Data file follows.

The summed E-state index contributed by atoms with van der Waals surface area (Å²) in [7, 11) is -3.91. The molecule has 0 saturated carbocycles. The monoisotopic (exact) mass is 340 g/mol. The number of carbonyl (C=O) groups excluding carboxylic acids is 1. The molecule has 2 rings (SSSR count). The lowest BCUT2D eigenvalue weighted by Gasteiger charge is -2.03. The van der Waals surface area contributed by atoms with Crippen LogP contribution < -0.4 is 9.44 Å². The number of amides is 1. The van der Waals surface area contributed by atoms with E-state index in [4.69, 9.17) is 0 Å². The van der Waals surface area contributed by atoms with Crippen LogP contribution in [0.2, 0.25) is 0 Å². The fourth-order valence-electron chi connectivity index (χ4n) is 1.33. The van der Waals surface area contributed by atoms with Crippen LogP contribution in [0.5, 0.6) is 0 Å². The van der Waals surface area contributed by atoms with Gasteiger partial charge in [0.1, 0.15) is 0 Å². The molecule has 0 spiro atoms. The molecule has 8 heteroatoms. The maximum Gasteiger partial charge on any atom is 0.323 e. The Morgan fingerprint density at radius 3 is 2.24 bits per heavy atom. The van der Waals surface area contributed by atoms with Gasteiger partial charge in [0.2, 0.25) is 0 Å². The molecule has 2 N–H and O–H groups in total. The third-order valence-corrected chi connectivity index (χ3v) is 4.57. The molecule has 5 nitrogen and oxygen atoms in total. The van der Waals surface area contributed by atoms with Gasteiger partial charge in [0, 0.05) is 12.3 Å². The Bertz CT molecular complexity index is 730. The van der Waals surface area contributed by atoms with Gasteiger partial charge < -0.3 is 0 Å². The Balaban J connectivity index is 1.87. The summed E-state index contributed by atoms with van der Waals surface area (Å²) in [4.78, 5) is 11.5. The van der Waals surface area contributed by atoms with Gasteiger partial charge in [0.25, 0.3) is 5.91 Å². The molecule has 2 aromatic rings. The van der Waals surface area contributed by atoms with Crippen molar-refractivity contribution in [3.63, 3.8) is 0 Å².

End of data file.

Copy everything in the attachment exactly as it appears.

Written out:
The summed E-state index contributed by atoms with van der Waals surface area (Å²) in [7, 11) is -3.91. The molecule has 0 saturated carbocycles. The monoisotopic (exact) mass is 340 g/mol. The number of carbonyl (C=O) groups excluding carboxylic acids is 1. The molecule has 2 rings (SSSR count). The lowest BCUT2D eigenvalue weighted by Gasteiger charge is -2.03. The van der Waals surface area contributed by atoms with Crippen LogP contribution < -0.4 is 9.44 Å². The number of amides is 1. The van der Waals surface area contributed by atoms with E-state index in [4.69, 9.17) is 0 Å². The van der Waals surface area contributed by atoms with Crippen LogP contribution in [0.2, 0.25) is 0 Å². The fourth-order valence-electron chi connectivity index (χ4n) is 1.33. The van der Waals surface area contributed by atoms with Crippen LogP contribution in [0.5, 0.6) is 0 Å². The van der Waals surface area contributed by atoms with Gasteiger partial charge in [0.1, 0.15) is 0 Å². The molecule has 0 spiro atoms. The molecule has 8 heteroatoms. The maximum Gasteiger partial charge on any atom is 0.323 e. The Morgan fingerprint density at radius 3 is 2.24 bits per heavy atom. The van der Waals surface area contributed by atoms with Gasteiger partial charge in [0.2, 0.25) is 0 Å². The molecule has 2 N–H and O–H groups in total. The third-order valence-corrected chi connectivity index (χ3v) is 4.57. The molecule has 5 nitrogen and oxygen atoms in total. The van der Waals surface area contributed by atoms with Gasteiger partial charge in [0, 0.05) is 12.3 Å². The Bertz CT molecular complexity index is 730. The van der Waals surface area contributed by atoms with Gasteiger partial charge < -0.3 is 0 Å². The Balaban J connectivity index is 1.87. The summed E-state index contributed by atoms with van der Waals surface area (Å²) in [4.78, 5) is 11.5. The van der Waals surface area contributed by atoms with Gasteiger partial charge in [0.25, 0.3) is 5.91 Å². The molecule has 2 aromatic rings. The van der Waals surface area contributed by atoms with Crippen molar-refractivity contribution in [3.63, 3.8) is 0 Å².